In order to fly drones commercially, the bare minimum requirement is to have an FAA commercial UAS license. There are plenty of online and in-person ground schools available to help you study; also it is possible to do it on your own. In my case, I graduated from a ground school program and received a certificate in the process. I think doing it that way was far more rewarding and helped me to achieve an almost perfect score on the FAA exam. As for opportunities in the industry, Goldman Sachs made the following prediction: “Between now and 2020, we forecast a $100 billion market opportunity for drones—helped by growing demand from the commercial and civil government sectors”. The Association for Unmanned Vehicle Systems International, the trade group that represents producers and users of drones and other robotic equipment, predicts that 80% of the commercial market for drones will eventually be for agricultural uses. According to TechRepublic.com, “The global market revenue for drones, or unmanned aerial vehicles (UAVs), is expected to reach $6 billion by the end of 2017 and top $11.2 billion by 2020.” At SwarmAG we intend for Maine agriculture to be on the cutting edge of this exciting and helpful technology.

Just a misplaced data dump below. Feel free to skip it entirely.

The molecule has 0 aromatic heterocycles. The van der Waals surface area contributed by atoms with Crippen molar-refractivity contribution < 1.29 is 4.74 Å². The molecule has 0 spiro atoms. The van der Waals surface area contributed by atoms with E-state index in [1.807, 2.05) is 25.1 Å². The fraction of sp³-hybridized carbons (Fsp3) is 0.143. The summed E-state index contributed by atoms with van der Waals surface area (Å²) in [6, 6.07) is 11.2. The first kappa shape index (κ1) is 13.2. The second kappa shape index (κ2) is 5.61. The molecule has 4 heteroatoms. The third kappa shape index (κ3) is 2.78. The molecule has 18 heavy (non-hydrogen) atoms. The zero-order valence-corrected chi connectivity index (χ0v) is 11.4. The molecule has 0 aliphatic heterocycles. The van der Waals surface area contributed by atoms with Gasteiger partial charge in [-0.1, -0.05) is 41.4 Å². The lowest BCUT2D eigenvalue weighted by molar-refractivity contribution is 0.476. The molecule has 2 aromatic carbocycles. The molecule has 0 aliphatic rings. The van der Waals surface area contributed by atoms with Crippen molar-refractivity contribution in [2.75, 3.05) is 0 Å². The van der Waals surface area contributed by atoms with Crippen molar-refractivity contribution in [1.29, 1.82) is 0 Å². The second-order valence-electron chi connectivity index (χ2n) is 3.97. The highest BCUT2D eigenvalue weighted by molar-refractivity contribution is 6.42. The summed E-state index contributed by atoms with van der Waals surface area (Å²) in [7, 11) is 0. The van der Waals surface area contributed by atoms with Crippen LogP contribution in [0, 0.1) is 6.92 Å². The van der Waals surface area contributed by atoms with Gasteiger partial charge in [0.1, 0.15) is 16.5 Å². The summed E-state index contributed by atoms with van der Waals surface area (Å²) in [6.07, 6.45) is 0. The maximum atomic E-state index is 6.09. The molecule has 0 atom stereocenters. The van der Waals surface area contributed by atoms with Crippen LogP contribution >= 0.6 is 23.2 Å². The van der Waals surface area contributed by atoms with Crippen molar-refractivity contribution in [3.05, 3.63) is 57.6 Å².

What do you see as the challenges and opportunities in working with the agricultural industry?